Although we would have been happy just to stay at the pool each day, we did go into the medina few times. On the first day we hired a babysitter through Jnane and also a guide and a driver. We also scheduled a magic lesson for Lois since we weren't sure if the babysitter would want to take them to the pool. We pre-booked all theses things through Jnane Tamsna. They have other activities for kids as well, like cooking classes and gardening workshops. I was really nervous about having a babysitter we had never met but figured we'd make the call as to wether or not to leave our kids with her after we met her. She was the sister of the manager and really nice and seemed very capable. The mother of Lois's new little pal next door was a GP and she and her daughter were planning on being at the pool all day while we were in the city. Between feeling comfortable with the babysitter and knowing our new friends would be with our kids most of the time anyway, I felt very comfortable leaving them for a few hours. On the second day we really just chilled out by the pool, but we went into the medina again on the third day. The photos below are a combination of all three days.
Here's some of our view as we left Jnane Tamsna to head into the medina. It's a bit of a different world just outside the property gates. The scenery goes from being green and lush to scrubby and fairly barren aside from palm trees. There's a small village next door to Jnane with a little school, but you don't see much more than that besides camels until you reach the main road. It was hard to discern the rules of the road sometimes. I'm not sure there are many rules of the road there though! I'm glad I wasn't driving. It was organized chaos, especially in roundabouts on the larger, busier roads. In the circle there would not only be cars but motorcycles, scooters, bikes, guys pushing veggie carts and we even saw one guy pushing live chickens through traffic in his little cart. And lots of honking. Beep beep!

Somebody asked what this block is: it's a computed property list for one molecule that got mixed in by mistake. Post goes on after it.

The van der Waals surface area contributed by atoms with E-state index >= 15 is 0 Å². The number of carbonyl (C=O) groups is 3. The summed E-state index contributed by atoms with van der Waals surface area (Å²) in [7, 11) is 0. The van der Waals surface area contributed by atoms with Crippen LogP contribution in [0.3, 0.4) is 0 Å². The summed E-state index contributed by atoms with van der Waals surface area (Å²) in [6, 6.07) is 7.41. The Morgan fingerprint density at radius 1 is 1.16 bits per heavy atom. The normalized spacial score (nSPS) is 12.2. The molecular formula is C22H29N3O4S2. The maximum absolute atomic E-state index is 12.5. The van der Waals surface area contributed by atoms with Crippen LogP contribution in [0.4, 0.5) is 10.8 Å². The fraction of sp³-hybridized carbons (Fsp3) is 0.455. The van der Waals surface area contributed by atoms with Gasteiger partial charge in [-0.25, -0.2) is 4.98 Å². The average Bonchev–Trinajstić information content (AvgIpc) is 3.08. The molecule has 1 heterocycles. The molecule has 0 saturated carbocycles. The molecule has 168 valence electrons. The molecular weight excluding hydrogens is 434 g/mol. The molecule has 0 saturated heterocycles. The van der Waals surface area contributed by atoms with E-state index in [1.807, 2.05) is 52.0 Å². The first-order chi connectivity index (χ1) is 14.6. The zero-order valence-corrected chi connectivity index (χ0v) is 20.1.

Our driver took us into to town to meet our guide. Our guide was very friendly and informative. We told him we wanted to see the souks, which are the little shops or stalls in the nooks and crannies of the medina.
We told him we wanted to go to the rug souks, and he took us to one of the larger interior rug shops (some shops are large and behind doors, while others are small spaces open to the alleyways). We were immediately thrown into your typical rug buying situation where they sit you down, serve you mint tea and put out a ton of rugs for you to see while they begin to try to negotiate with you. I very rarely get frustrated or nervous in social situations but that experience made me sweat! I had read about it in our guide book and online so it wasn't a surprise, but between the heat of the room, the hot tea, and the pressured sales pitch, I thought I might melt. I really just wanted to SEE rugs in the medina (at least at first anyway), as in look at them while walking around. I kept trying to tell the guy we just wanted to look at them while he continued to ask us to name a price. Although we did want to buy a rug at some point (and we did later in the week), this wasn't the situation I had in mind right when we arrived. The first day we wanted to get a feel for the place and I knew there'd be a lot of choice so I wanted to look around. We finally escaped that rug shop and managed to look around quite a bit.